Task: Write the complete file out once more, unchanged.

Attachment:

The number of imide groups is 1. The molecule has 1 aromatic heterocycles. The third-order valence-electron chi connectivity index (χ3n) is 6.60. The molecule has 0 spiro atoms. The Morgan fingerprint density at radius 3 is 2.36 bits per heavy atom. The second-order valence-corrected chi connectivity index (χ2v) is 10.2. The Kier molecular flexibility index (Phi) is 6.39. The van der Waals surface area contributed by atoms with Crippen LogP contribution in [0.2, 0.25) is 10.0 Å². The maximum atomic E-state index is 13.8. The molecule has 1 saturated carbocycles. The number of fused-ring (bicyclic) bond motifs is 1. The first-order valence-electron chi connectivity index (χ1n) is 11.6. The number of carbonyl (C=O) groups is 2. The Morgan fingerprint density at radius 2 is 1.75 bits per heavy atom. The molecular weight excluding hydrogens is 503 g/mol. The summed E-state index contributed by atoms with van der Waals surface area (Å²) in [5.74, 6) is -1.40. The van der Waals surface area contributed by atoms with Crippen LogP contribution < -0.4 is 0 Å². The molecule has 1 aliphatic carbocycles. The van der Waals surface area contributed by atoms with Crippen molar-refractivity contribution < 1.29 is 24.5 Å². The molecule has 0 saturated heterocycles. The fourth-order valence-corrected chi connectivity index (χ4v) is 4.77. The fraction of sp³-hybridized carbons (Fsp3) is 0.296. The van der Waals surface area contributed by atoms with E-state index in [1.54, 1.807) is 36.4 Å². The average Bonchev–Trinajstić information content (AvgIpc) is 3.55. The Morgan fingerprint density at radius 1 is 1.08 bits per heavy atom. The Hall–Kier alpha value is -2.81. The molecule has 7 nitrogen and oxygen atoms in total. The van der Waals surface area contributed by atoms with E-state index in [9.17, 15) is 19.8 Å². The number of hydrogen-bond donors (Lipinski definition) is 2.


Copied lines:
The number of imide groups is 1. The molecule has 1 aromatic heterocycles. The third-order valence-electron chi connectivity index (χ3n) is 6.60. The molecule has 0 spiro atoms. The Morgan fingerprint density at radius 3 is 2.36 bits per heavy atom. The second-order valence-corrected chi connectivity index (χ2v) is 10.2. The Kier molecular flexibility index (Phi) is 6.39. The van der Waals surface area contributed by atoms with Crippen LogP contribution in [0.2, 0.25) is 10.0 Å². The maximum atomic E-state index is 13.8. The molecule has 1 saturated carbocycles. The number of fused-ring (bicyclic) bond motifs is 1. The first-order valence-electron chi connectivity index (χ1n) is 11.6. The number of carbonyl (C=O) groups is 2. The Morgan fingerprint density at radius 2 is 1.75 bits per heavy atom. The molecular weight excluding hydrogens is 503 g/mol. The summed E-state index contributed by atoms with van der Waals surface area (Å²) in [5.74, 6) is -1.40. The van der Waals surface area contributed by atoms with Crippen LogP contribution < -0.4 is 0 Å². The molecule has 1 aliphatic carbocycles. The van der Waals surface area contributed by atoms with Crippen molar-refractivity contribution < 1.29 is 24.5 Å². The molecule has 0 saturated heterocycles. The fourth-order valence-corrected chi connectivity index (χ4v) is 4.77. The fraction of sp³-hybridized carbons (Fsp3) is 0.296. The van der Waals surface area contributed by atoms with E-state index in [1.54, 1.807) is 36.4 Å². The average Bonchev–Trinajstić information content (AvgIpc) is 3.55. The Morgan fingerprint density at radius 1 is 1.08 bits per heavy atom. The Hall–Kier alpha value is -2.81. The molecule has 7 nitrogen and oxygen atoms in total. The van der Waals surface area contributed by atoms with E-state index in [9.17, 15) is 19.8 Å². The number of hydrogen-bond donors (Lipinski definition) is 2.